James Coleman and Sarah Jordaan are co-authors of the C.D. Howe Institute study Clearing the Air: How Canadian LNG Exports Could Help Meet World Greenhouse Gas Reduction Goals.
With a glut of North American natural gas, the future of Canada's gas industry could hinge on the success of exports of liquefied natural gas from the West Coast.
As the federal government assesses the environmental impact of these exports, one of the biggest public controversies has been how LNG exports will impact global greenhouse gas emissions. This question is crucial for businesses, too: If greater use of LNG is inconsistent with global goals for reducing GHG emissions, LNG projects could prove to be risky long-term investments.
The federal government is poised to release the findings of its first environmental assessment of a major LNG facility by October. It is impractical to assess how any individual facility will affect the overseas energy markets that would use Canadian LNG. But LNG from B.C. has the potential to reduce global GHGs if it is used to replace coal power abroad.
Determining whether a particular fuel will raise or lower global GHG emissions can be tricky. Scientists rely on a tool called "life-cycle assessment" to answer this question, but it relies on uncertain estimates and assumptions. The impact of LNG exports on GHG emissions would depend on what power sources they replace. This, in turn, depends on the destination of those exports.
If Canadian LNG serves coal-dependent countries in Asia, it will likely lower global greenhouse gas emissions. B.C.'s LNG industry is well positioned to support this effort. B.C. has easy ocean access to markets in Asian countries. Countries such as China, India, Japan and Taiwan are heavily dependent on coal-fired power, so they could cut their GHG emissions significantly by replacing these sources with natural gas from Canada.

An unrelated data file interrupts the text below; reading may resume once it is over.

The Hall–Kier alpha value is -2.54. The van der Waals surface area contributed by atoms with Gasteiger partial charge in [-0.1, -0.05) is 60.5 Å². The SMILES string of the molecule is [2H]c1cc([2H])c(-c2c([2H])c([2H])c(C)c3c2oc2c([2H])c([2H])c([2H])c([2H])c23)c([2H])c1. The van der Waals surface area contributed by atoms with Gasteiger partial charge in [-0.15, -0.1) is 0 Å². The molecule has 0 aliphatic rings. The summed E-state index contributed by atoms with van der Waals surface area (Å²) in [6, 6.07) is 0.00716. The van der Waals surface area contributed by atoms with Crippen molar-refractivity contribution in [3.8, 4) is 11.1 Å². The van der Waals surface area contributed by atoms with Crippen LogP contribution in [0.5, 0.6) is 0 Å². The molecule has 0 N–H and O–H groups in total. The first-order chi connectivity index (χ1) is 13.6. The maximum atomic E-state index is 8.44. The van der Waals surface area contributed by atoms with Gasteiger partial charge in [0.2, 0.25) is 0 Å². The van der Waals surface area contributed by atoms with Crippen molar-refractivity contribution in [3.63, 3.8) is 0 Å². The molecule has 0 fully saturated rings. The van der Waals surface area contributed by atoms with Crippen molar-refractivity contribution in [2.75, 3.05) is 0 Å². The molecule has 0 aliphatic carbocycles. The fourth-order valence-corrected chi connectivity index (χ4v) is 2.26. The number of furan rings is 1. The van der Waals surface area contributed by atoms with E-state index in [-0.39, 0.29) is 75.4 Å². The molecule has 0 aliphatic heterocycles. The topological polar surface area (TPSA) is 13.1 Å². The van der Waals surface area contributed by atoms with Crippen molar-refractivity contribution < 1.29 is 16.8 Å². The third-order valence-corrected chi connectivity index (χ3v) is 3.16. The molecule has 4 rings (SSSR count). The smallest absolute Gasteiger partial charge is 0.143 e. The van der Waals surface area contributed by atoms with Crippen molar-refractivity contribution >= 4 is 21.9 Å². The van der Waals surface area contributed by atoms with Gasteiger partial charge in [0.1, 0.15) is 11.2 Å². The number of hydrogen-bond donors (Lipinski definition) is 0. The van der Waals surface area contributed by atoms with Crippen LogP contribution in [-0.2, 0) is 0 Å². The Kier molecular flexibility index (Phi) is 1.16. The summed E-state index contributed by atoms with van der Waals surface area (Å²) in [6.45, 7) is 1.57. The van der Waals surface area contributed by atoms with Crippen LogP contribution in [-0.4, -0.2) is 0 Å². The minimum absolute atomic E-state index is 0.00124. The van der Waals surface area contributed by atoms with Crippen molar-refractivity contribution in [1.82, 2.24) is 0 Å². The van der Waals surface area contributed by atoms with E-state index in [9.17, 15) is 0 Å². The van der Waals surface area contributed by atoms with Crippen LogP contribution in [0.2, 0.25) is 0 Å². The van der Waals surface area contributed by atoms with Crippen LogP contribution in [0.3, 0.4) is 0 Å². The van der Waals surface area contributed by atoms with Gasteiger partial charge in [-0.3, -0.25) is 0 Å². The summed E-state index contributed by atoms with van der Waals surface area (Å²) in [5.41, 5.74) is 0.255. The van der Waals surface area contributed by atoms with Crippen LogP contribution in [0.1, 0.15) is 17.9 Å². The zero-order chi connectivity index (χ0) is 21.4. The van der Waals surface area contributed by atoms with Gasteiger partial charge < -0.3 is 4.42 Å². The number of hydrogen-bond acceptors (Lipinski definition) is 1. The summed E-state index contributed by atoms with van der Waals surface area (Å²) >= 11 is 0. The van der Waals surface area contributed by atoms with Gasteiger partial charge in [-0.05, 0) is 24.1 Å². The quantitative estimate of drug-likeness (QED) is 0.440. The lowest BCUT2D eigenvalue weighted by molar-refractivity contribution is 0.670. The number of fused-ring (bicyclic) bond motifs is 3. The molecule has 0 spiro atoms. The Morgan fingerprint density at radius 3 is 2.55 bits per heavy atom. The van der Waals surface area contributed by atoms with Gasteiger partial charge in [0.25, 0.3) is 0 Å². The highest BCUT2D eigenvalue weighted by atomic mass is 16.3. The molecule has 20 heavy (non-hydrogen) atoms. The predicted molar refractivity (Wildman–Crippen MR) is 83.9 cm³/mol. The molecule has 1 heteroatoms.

On the other hand, LNG would raise global emissions if it slowed the growth of solar and wind power or was used to cut back on low-carbon sources, such as nuclear power. These scenarios would be more likely in European countries that use more renewable power and are considering reducing their use of nuclear power. So LNG exports from B.C. might play a greater role in emissions reductions than Canadian and U.S. LNG facilities on the East Coast that are better suited to serving European demand.
Although it is important for policy makers to consider the global impact of LNG exports at a high level, it is impractical for regulators to assess how individual LNG export facilities will affect overseas GHGs. At the time a facility is approved, federal regulators cannot know where the LNG will eventually go or what power sources it will replace in importing countries.
Instead, provincial governments should focus on the portion of the GHG emissions from LNG that are unambiguously within their power to control. They should focus on cost-effective ways to reduce domestic emissions. For example, governments could address methane leaked during production and transport as well as GHGs vented during LNG processing.
The federal government should also use diplomacy to encourage potential importers of its LNG to retire coal power. Canadian governments could also commit to ratchet up the stringency of its regulations in response to emissions reduction regulations elsewhere. For example, B.C. could commit to increases in its carbon tax once China implements a stringent carbon price.
Canadian LNG can play a positive role in addressing one of the world's economic and environmental problems if Canadian regulators maintain focus on controlling emissions within their authority and rely on diplomacy to encourage emissions reductions overseas.